September 27, 2012

Weekly Language Usage Tips: hone in or home in & punctuation and citations

Posted in punctuation and citations at 6:48 am by dlseltzer

Tip 1: Hone or home

A reader writes:

For WLUT:  What’s wrong with this headline?

Taliban targeted Afghan base to hone in on Prince Harry

Oh dear. Our local newspaper—I am so proud. (Read the extreme sarcasm, here.) What’s worse than making the error, is that I have been checking it for days, now, and they still have not corrected it. I finally sent a comment this morning. We’ll see if it works.

What is the mistake? It’s simple: ‘hone’ is a verb meaning to sharpen or make more acute or effective. (It can also be a noun referring to the tool that does the sharpening.) But you don’t ‘hone’ in on something or someone, you ‘home’ in. The headline should read:

Taliban targeted Afghan base to home in on Prince Harry

‘Home’ can be a noun, an adverb, an adjective, or a verb. We are interested in its use as a verb, and as a verb, it means to proceed to something or to navigate to a target. Makes much more sense in the headline than a verb meaning to sharpen.

But still, it is a very common error. So common, in fact, that some usage guides consider ‘hone in’ a variant of ‘home in.’ Sorry, I am not buying that. Calling a mistake a variant allows people to persist in their blunder, and that is not acceptable. Now, I don’t mean to be a language curmudgeon but we are striving towards precision, and ‘hone in’ is precisely incorrect. We would never say ‘hone is where the heart is,’ and we should never try to ‘hone in’ on something either.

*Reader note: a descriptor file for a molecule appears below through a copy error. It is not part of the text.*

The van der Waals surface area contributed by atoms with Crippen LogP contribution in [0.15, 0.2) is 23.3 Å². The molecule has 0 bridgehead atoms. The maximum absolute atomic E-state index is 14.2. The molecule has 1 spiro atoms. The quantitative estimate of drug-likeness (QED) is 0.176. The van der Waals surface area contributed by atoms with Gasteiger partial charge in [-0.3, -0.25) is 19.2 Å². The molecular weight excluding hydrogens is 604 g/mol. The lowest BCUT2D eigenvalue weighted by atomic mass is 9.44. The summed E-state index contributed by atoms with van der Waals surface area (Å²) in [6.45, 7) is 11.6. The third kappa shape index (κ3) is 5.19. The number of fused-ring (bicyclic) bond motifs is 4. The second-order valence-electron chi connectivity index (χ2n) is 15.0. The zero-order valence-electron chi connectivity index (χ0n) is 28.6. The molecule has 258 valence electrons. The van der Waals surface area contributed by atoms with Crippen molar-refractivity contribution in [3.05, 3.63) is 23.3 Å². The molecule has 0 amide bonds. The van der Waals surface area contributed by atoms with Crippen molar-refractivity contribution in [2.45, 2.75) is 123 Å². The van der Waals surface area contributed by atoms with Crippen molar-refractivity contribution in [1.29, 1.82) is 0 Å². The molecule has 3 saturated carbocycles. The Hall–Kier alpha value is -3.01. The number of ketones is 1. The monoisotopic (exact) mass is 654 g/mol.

Tip 2: More on punctuation and citations

A reader writes:

I was hoping someone could clarify something: I know the superscript number comes after the period, but does it come before or after quotation marks?

This is the short answer: After.

This is the long answer: Style guides have distinctly different views on this, so choose the style that most closely reflects the journal to which you are planning to submit your manuscript. The American Medical Association (AMA) Manual of Style is silent on this topic, but in an example provided, the number was positioned after the quotation mark, so I would stick with that..

To review the AMA guidance with respect to punctuation and citations, remember that the superscripted number goes after commas and periods but before colons and semicolons.

It’s a strange little rule, but there it is.


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